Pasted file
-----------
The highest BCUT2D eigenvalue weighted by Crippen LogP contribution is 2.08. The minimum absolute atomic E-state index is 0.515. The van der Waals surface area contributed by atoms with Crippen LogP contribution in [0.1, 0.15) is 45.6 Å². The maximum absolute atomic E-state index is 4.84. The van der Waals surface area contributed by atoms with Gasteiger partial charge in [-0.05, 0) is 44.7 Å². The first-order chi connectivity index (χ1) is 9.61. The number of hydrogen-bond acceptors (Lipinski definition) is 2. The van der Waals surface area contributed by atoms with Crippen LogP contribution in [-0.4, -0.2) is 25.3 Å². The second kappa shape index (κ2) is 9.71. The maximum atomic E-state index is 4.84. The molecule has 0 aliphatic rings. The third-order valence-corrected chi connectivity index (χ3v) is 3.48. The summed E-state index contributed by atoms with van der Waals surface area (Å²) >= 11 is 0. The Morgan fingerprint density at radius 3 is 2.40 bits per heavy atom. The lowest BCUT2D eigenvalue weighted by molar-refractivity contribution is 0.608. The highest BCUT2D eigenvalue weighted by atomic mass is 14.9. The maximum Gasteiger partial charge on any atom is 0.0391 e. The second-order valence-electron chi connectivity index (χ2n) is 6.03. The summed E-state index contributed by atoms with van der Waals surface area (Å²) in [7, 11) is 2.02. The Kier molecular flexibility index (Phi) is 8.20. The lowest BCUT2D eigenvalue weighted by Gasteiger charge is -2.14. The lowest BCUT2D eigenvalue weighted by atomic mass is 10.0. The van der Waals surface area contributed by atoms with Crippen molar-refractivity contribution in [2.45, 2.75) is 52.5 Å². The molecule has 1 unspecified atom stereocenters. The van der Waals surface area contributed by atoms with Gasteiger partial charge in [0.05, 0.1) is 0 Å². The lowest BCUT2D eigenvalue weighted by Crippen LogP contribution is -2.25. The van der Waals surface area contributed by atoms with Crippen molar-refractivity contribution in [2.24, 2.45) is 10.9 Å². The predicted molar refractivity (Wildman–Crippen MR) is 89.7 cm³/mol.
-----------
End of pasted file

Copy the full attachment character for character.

The highest BCUT2D eigenvalue weighted by Crippen LogP contribution is 2.08. The minimum absolute atomic E-state index is 0.515. The van der Waals surface area contributed by atoms with Crippen LogP contribution in [0.1, 0.15) is 45.6 Å². The maximum absolute atomic E-state index is 4.84. The van der Waals surface area contributed by atoms with Gasteiger partial charge in [-0.05, 0) is 44.7 Å². The first-order chi connectivity index (χ1) is 9.61. The number of hydrogen-bond acceptors (Lipinski definition) is 2. The van der Waals surface area contributed by atoms with Crippen LogP contribution in [-0.4, -0.2) is 25.3 Å². The second kappa shape index (κ2) is 9.71. The maximum atomic E-state index is 4.84. The molecule has 0 aliphatic rings. The third-order valence-corrected chi connectivity index (χ3v) is 3.48. The summed E-state index contributed by atoms with van der Waals surface area (Å²) >= 11 is 0. The Morgan fingerprint density at radius 3 is 2.40 bits per heavy atom. The lowest BCUT2D eigenvalue weighted by molar-refractivity contribution is 0.608. The highest BCUT2D eigenvalue weighted by atomic mass is 14.9. The maximum Gasteiger partial charge on any atom is 0.0391 e. The second-order valence-electron chi connectivity index (χ2n) is 6.03. The summed E-state index contributed by atoms with van der Waals surface area (Å²) in [7, 11) is 2.02. The Kier molecular flexibility index (Phi) is 8.20. The lowest BCUT2D eigenvalue weighted by Gasteiger charge is -2.14. The lowest BCUT2D eigenvalue weighted by atomic mass is 10.0. The van der Waals surface area contributed by atoms with Crippen molar-refractivity contribution in [2.45, 2.75) is 52.5 Å². The molecule has 1 unspecified atom stereocenters. The van der Waals surface area contributed by atoms with Gasteiger partial charge in [0.05, 0.1) is 0 Å². The lowest BCUT2D eigenvalue weighted by Crippen LogP contribution is -2.25. The van der Waals surface area contributed by atoms with Crippen molar-refractivity contribution in [2.24, 2.45) is 10.9 Å². The predicted molar refractivity (Wildman–Crippen MR) is 89.7 cm³/mol.